The “addicts” of the demonstrators in Spain innovated: in Saragossa (north), on the initiative of the Intersindical union of Aragon, they paraded each in their car, equipped with masks and gloves. The gathering had been authorized under conditions: maximum sixty cars, one person per vehicle, neither convertible nor two-wheeled vehicle.

Some members of the Russian Communist Party opted for the demonstration “alone”, taking turns parading with signs in front of the Kremlin, the seat of the presidential administration and the town hall of Moscow.

In Lebanon, hit by an acute economic crisis and where 45% of the population lives below the poverty line, several hundred demonstrators wearing Lebanese masks and flags gathered in central Beirut, Place des Martyrs.

“I came down because I’m hungry, I’m tired of this life,” said a participant, 25-year-old Mohamed Ali, a former unemployed restaurant worker.

In Honduras, the main unions have called for “an end to the monstrous corruption” of the government, denouncing the misuse of funds dedicated to the fight against Covid-19.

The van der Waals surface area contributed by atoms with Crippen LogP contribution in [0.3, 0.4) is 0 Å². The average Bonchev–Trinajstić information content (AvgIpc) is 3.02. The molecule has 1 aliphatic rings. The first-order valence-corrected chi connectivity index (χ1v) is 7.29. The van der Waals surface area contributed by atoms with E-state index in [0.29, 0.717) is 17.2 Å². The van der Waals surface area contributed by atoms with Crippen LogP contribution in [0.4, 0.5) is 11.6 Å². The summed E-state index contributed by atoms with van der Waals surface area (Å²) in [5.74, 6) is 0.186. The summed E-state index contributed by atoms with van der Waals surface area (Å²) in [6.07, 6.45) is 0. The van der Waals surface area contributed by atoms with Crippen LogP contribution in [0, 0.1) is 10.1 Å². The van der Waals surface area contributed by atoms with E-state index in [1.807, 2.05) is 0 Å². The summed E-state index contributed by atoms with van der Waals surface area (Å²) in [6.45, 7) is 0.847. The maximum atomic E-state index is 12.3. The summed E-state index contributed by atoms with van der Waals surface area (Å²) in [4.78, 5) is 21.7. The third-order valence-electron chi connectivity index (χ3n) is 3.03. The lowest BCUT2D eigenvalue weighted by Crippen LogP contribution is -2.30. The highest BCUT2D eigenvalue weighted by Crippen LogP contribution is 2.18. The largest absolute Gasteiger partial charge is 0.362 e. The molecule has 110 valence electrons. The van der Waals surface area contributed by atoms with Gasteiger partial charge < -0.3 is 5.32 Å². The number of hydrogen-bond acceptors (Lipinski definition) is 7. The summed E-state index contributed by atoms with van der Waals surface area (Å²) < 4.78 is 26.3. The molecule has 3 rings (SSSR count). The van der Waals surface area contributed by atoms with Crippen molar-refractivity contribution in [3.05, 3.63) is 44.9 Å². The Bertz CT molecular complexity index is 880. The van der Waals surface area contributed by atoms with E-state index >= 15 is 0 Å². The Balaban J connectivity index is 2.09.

– Use caution –

Elsewhere, caution and alternative celebrations were generally in order, as in Finland where Labor Day coincides with the popular “Vappu” holiday for the arrival of spring – April 30 and May 1.

The Finns have fallen back on online events, such as in Denmark, Sweden, Norway, North Africa …

In Italy, one of the most battered European countries, with 27,680 dead, a virtual concert will be broadcast on the public channel Rai 3 in the evening. Among the artists, live from various concert halls, heavyweights of the Italian scene, like Gianna Nannini or Zucchero, but also international stars like Sting and Patti Smith.

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Mark Zuckerberg: Facebook boss wants to expel locals in Hawaii

Facebook boss Mark Zuckerberg wants to be able to expel locals from their property in Hawaii by court. The 32-year-old filed several lawsuits in a court in Hawaii on December 30, according to the Honolulu Star Advertiser.

Zuckerberg bought a huge piece of beachfront property on the island of Kauai a good two years ago – for around 100 million dollars, according to Forbes. Due to the peculiarities of local property law, however, numerous isolated parcels remained in the possession of local families. Private ownership of real estate has only existed in Hawaii since 1848. Anyone who can prove a long and permanent use can then claim ownership, whereby the ownership rights, roughly simplified, are transferred to all descendants of the next generation.

When he bought his property, Zuckerberg had not been able to buy around a dozen of these land islands totaling several hectares. Now, according to local law, the owners have the right to cross Zuckerberg’s property at any time to get to their land islands.